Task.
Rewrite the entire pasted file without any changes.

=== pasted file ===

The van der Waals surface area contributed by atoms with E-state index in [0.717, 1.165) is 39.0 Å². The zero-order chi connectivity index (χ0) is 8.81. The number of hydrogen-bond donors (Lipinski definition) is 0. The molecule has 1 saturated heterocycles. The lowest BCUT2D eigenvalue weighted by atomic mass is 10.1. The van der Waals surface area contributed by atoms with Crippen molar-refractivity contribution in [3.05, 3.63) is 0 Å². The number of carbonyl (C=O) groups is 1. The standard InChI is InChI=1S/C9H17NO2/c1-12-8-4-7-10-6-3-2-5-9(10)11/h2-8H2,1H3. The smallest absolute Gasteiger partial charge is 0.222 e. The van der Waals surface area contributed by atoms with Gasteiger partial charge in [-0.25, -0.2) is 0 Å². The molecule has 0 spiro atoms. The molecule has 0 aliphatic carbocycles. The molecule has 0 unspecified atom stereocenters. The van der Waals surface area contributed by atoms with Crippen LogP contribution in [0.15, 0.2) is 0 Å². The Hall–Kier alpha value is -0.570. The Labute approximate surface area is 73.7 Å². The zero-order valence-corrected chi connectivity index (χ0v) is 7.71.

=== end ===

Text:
The van der Waals surface area contributed by atoms with E-state index in [0.717, 1.165) is 39.0 Å². The zero-order chi connectivity index (χ0) is 8.81. The number of hydrogen-bond donors (Lipinski definition) is 0. The molecule has 1 saturated heterocycles. The lowest BCUT2D eigenvalue weighted by atomic mass is 10.1. The van der Waals surface area contributed by atoms with Crippen molar-refractivity contribution in [3.05, 3.63) is 0 Å². The number of carbonyl (C=O) groups is 1. The standard InChI is InChI=1S/C9H17NO2/c1-12-8-4-7-10-6-3-2-5-9(10)11/h2-8H2,1H3. The smallest absolute Gasteiger partial charge is 0.222 e. The van der Waals surface area contributed by atoms with Gasteiger partial charge in [-0.25, -0.2) is 0 Å². The molecule has 0 spiro atoms. The molecule has 0 aliphatic carbocycles. The molecule has 0 unspecified atom stereocenters. The van der Waals surface area contributed by atoms with Crippen LogP contribution in [0.15, 0.2) is 0 Å². The Hall–Kier alpha value is -0.570. The Labute approximate surface area is 73.7 Å². The zero-order valence-corrected chi connectivity index (χ0v) is 7.71.